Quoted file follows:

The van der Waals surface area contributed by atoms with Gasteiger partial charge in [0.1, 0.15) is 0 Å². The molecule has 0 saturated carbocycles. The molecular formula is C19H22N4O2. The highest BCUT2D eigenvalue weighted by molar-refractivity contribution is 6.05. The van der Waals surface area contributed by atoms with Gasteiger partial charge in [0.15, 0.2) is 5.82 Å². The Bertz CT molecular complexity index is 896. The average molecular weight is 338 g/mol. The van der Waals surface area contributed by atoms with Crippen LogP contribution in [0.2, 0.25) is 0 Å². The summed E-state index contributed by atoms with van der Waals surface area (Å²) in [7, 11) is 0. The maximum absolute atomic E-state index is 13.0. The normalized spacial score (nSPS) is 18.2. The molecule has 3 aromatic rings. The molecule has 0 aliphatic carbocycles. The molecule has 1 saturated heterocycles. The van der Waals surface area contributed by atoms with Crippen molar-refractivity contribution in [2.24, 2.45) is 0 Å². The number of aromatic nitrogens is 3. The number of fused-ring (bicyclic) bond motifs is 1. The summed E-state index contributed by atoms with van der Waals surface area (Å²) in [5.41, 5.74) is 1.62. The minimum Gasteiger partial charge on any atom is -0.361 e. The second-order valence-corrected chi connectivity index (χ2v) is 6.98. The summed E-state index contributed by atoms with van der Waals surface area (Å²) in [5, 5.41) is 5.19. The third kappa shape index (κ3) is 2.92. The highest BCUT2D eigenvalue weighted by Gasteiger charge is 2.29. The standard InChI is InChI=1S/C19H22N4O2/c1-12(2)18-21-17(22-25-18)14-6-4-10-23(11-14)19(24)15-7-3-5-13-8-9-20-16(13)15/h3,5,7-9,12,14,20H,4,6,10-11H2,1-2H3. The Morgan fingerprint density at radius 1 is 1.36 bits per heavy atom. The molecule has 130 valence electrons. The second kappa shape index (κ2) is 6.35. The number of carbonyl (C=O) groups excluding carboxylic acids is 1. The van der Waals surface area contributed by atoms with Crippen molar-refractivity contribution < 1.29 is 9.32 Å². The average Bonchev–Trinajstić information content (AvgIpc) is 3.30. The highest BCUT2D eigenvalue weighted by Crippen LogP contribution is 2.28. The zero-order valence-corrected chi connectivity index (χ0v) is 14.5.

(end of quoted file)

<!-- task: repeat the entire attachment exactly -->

The van der Waals surface area contributed by atoms with Gasteiger partial charge in [0.1, 0.15) is 0 Å². The molecule has 0 saturated carbocycles. The molecular formula is C19H22N4O2. The highest BCUT2D eigenvalue weighted by molar-refractivity contribution is 6.05. The van der Waals surface area contributed by atoms with Gasteiger partial charge in [0.15, 0.2) is 5.82 Å². The Bertz CT molecular complexity index is 896. The average molecular weight is 338 g/mol. The van der Waals surface area contributed by atoms with Crippen LogP contribution in [0.2, 0.25) is 0 Å². The summed E-state index contributed by atoms with van der Waals surface area (Å²) in [7, 11) is 0. The maximum absolute atomic E-state index is 13.0. The normalized spacial score (nSPS) is 18.2. The molecule has 3 aromatic rings. The molecule has 0 aliphatic carbocycles. The molecule has 1 saturated heterocycles. The van der Waals surface area contributed by atoms with Crippen molar-refractivity contribution in [2.24, 2.45) is 0 Å². The number of aromatic nitrogens is 3. The number of fused-ring (bicyclic) bond motifs is 1. The summed E-state index contributed by atoms with van der Waals surface area (Å²) in [5.41, 5.74) is 1.62. The minimum Gasteiger partial charge on any atom is -0.361 e. The second-order valence-corrected chi connectivity index (χ2v) is 6.98. The summed E-state index contributed by atoms with van der Waals surface area (Å²) in [5, 5.41) is 5.19. The third kappa shape index (κ3) is 2.92. The highest BCUT2D eigenvalue weighted by Gasteiger charge is 2.29. The standard InChI is InChI=1S/C19H22N4O2/c1-12(2)18-21-17(22-25-18)14-6-4-10-23(11-14)19(24)15-7-3-5-13-8-9-20-16(13)15/h3,5,7-9,12,14,20H,4,6,10-11H2,1-2H3. The Morgan fingerprint density at radius 1 is 1.36 bits per heavy atom. The molecule has 130 valence electrons. The second kappa shape index (κ2) is 6.35. The number of carbonyl (C=O) groups excluding carboxylic acids is 1. The van der Waals surface area contributed by atoms with Crippen molar-refractivity contribution < 1.29 is 9.32 Å². The average Bonchev–Trinajstić information content (AvgIpc) is 3.30. The highest BCUT2D eigenvalue weighted by Crippen LogP contribution is 2.28. The zero-order valence-corrected chi connectivity index (χ0v) is 14.5.